The Tenth Circuit on Monday denied an en banc rehearing of its partial revival of Employee Retirement Income Security Act class claims against Embarq Corp. and others but said a panel of judges will hear argument to decide whether the ERISA claims are time-barred.
Takeda Pharmaceutical Co. Ltd. has agreed to pay up to $2.4 billion to resolve the "vast majority" of product liability suits over its diabetes drug Actos, which plaintiffs have claimed can increase the risks of developing bladder cancer, the Japanese drugmaker confirmed Tuesday.
Target Corp.'s bid to quickly exit litigation over its 2013 data breach has been complicated by a new challenge financial institutions have initiated over its $19 million settlement with MasterCard, a development signaling that the battle over how breach costs will be allocated is just getting started, attorneys say.
The Ninth Circuit on Tuesday voted 2-1 not to revisit its decision to revive a proposed class action accusing Schwab Investments of making risky bets on collateralized mortgage obligations despite policies outlined in investment guidelines.
Wells Fargo Insurance Services USA Inc. agreed to pay $2 million to settle a putative class action accusing it of stiffing account executives on overtime pay, according to the proposed settlement filed in California federal court Monday.
Ocwen Financial Corp. and Assurant Inc. have agreed to pay $140 million to settle a putative class action in Florida federal court with homeowners who say Ocwen artificially inflated the cost of premiums for forced-placed insurance in exchange for kickbacks from Assurant.
A New York federal judge on Tuesday tossed a set of racketeering claims brought against SAC Capital Advisors LP by investors in Elan Corp. Ltd. and Wyeth LLC, finding the investors had no basis to bring the claims because they weren’t specifically named as victims in SAC’s guilty plea for insider trading.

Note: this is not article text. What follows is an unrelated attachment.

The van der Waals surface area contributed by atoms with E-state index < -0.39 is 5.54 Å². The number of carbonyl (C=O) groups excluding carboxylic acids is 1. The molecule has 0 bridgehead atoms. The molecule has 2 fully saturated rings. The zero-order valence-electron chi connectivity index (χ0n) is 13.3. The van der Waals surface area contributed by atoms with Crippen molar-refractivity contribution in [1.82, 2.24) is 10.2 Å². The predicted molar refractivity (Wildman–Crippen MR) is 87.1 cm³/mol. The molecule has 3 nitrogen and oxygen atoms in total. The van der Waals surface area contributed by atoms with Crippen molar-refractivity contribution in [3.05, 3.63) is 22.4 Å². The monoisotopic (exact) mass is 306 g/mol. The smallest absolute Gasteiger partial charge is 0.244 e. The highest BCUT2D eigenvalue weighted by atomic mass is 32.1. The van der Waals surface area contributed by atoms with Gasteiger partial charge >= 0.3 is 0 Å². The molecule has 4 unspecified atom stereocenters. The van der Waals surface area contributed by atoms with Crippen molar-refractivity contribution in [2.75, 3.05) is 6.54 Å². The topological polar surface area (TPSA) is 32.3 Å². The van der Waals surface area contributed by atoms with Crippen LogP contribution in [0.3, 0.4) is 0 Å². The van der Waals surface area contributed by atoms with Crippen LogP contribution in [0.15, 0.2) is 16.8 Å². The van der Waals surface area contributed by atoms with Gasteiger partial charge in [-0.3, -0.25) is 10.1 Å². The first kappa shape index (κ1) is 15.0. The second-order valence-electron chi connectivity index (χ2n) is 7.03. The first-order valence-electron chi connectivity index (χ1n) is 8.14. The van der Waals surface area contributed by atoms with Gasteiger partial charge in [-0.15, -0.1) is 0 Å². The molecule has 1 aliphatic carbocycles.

A California federal judge ruled on Monday that a proposed shareholder class action against billionaire Elon Musk and other executives at SolarCity Corporation didn’t allege securities violations in enough detail to proceed.
A Louisiana federal judge has ordered Wal-Mart Stores Inc. to turn over documents and provide deposition testimony on whether any Taishan Gypsum Co. Ltd. affiliates violated a contempt order by conducting business in the United States, in multidistrict litigation over the Chinese company's allegedly defective drywall.
A California federal judge said Monday that Quicken Loans Inc. didn’t violate the state’s Invasion of Privacy Act when recording a phone conversation with the lead plaintiff of a proposed class action because the man consented to the recording.
A Michigan federal judge on Tuesday certified a class of auto plant retirees fighting the termination of their health care plan by TRW Automotive Holdings Corp., saying certification is appropriate because the approximately 100 class members seek to enforce the same collective bargaining agreement.
Stryker Corp. and its subsidiary Howmedica Osteonics Corp. on Monday agreed to pay $3 million to settle claims they failed to reimburse a class of sales representatives for business expenses, according to a settlement filed in a California federal court.
Bayer AG will pay $500,000 to settle a proposed class action alleging that it falsely advertised a vitamin to Florida consumers under a deal approved Monday in New Jersey federal court, ending a long legal battle that led to a precedential appeals ruling on class ascertainability.
A Louisiana federal judge concluded Monday that a plaintiff in ongoing medical benefits class action over the BP PLC Deepwater Horizon disaster is entitled to a jury, setting the stage for BP to potentially face thousands of jury trials involving personal injury claims.
The Ninth Circuit on Monday said a suit targeting The Boeing Co. and its environmental-remediation contractor Landau Associates Inc. over alleged groundwater contamination from a Washington-based plant belongs in federal court, reversing an order sending the dispute to a state court.
A California appellate court on Monday upheld an order denying now-defunct law firm Nordman Cormany Hair & Compton LLP's bid to compel arbitration of a trailer park’s legal malpractice suit, saying an arbitration agreement cannot be applied retroactively for legal services provided four years earlier.
A D.C. federal judge on Friday approved a $5.25 million settlement between a group of former US Airways Group Inc. pilots and the airline’s pension plan trustee over accusations it takes too long to hand out lump-sum benefits, six months after the judge revealed that a deal was in the works.